Lines Composed Upon First Hearing a Metallica Album

Somehow, although living through the entirety of the eighties, I missed metal entirely.  How could this be?  I think it is at least partly because in the eighties I was a little only child and I had no older sibling or bad neighborhood kid to bring the likes of metal to my attention. I was accustomed to mainstream pop music and my parents’ singer/songwriters and soft rock.  In sixth grade, a friend of mine, whose dad was a DJ for the classic rock station Z-93, got me to start listening to Rush and Led Zeppelin, and at that point I thought I really had hit the hard stuff.  As an early teenager I found much of my favorite music in the grunge and alternative of bands like Pearl Jam and Smashing Pumpkins, and later, Radiohead.  The rhetoric of music writing at the time informed me that Nirvana and Pearl Jam had killed metal, and pointed back repeatedly to indie and punk bands of the eighties as their forebears.  Subsequent quests into the roots and branches of that music led me ever deeper into this world of indie music, comprising styles to which anything resembling metal seemed (upon a shallow look) anathema.  Metal seemed to be a genre of has-been guys with big hair, make up and bad come-on lines screeched in falsetto; meanwhile I was checking out Sonic Youth.  It’s interesting to me to realize now that I’ve spent my whole musical life tiptoeing around metal: I’ve listened to my share of classic hard rock, progressive rock, grunge, punk, post-punk, and post-hardcore, pretty much every single genre that borders on metal, without ever actually listening to metal.

My metal ignorance officially begins to end today.  For several months I’ve been curious about Death Magnetic, the Metallica album released this year.  I’ve heard a track or two on the radio, I read an article about the controversy of Rick Rubin’s superloud production on the disc, and I’ve wanted to hear it, but not badly enough to just go buy it.  Just last night a copy came into my hands, courtesy of my lovely and indulging librarian wife.  I feel that my 28 years virtually metal-free now place me in the unique position to be able to listen to Death Magnetic with ears somewhat fresh to both an extremely popular band and the genre as a whole.

So, what are Metallica on about in Death Magnetic?  Death, obviously.  Certainly not a new subject, it being a special source of inspiration and fear for composers and poets over the centuries.  But this is no “gather ye rosebuds while ye may;” rather, it is expressed in sentiments such as “choke the clock / steal another day,” and this touching quatrain:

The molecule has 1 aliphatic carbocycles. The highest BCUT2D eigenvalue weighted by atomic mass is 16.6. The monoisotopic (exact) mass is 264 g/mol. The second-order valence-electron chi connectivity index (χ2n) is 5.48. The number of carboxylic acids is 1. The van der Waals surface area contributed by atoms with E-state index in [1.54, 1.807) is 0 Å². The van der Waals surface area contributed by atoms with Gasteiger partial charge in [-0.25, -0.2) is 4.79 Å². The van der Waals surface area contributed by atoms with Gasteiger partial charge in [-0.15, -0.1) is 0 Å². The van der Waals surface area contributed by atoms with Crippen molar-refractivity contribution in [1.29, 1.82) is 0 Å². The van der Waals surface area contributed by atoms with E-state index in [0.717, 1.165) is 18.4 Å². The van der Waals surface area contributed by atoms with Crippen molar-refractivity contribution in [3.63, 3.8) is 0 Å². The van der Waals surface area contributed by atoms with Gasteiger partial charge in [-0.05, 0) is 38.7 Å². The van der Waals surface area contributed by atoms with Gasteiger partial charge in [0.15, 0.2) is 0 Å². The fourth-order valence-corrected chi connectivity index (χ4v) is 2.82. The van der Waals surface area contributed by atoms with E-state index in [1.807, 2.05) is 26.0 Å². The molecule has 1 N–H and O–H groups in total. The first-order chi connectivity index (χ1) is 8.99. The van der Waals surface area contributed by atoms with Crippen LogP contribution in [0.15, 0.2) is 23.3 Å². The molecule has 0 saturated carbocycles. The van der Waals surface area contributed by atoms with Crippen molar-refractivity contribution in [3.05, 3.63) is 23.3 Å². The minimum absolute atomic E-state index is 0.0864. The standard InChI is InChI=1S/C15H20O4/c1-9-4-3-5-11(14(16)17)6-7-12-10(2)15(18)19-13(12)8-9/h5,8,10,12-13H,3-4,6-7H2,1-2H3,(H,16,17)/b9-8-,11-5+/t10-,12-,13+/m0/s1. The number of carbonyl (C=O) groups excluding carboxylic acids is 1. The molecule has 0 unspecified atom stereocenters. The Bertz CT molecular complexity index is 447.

Crawl out of this skin
Heart explosive
Reach in, pull that pin

James Hetfield sings as though his entire life has been filled with deathmatches in the coliseum and heinous, paralyzing car wrecks of twisted steel from which he was only freed by the jaws of life.  A perusal of the Metallica band biography does in fact reveal that they suffered a horrific bus accident in the late 80s, in which one of the original band members died.  This is a reality that provides a fair amount of credibility for some of this imagery.  “Jaws of Life,” in fact, would make an excellent title for a Metalllica song, but, unfortunately, it’s not featured here.  We are, nonetheless, treated with anthems and diatribes such as “All Nightmare Long,” “Broken, Beat & Scarred,” and “My Apocalypse.”

It’s just a little bit ironic to me that such dismal lyrics and titles are paired with music that is so full of energy and life, and yes, maybe just a little anger, too.  The musicianship is impeccable; there are guitar solos and tempo changes all over the place, lots of great riffs that aren’t overused, and in case you are even less familiar with the fundamentals of this type of metal music than I am, I should mention that they play very fast. The production is loud, muscular and clean (and by clean I mean no reverb or bombastic echoes), which is exactly as it should be to highlight playing of this precision.

Sonically, this band is far from death, which has made me realize that, rather than death, the songs are about the struggle to survive through life’s challenges, and I guess to a certain extent, the struggle to want to stay alive.  It’s a very common theme expressed in extremely dramatic fashion:  “Luck. Runs. Out. / Crawl from the wreckage one more time.”  I have to say I am somewhat impressed with Metallica, and am desirous to listen in on their back catalogue in more detail.  So far, my only regret or criticism concerning my foray into metal is that there aren’t more musicians willing to put this kind of strength, energy and ferocity into music that is not just about surviving life, but expressing the fun, joy and beauty of life.  In other words, why don’t more people play loud and fast and happy? Blah, blah, blah.  And now, I will try Fleet Foxes, who I have ignored until now mainly because of the hype.

[This “metal” experiment springs out of an attempt to fulfill my current end-of-the-year goal to catch up on 2008 albums that, for whatever reasons (busyness, ignorance, and an initial negative reaction to hype being the three primary ones), I haven’t yet given a chance.]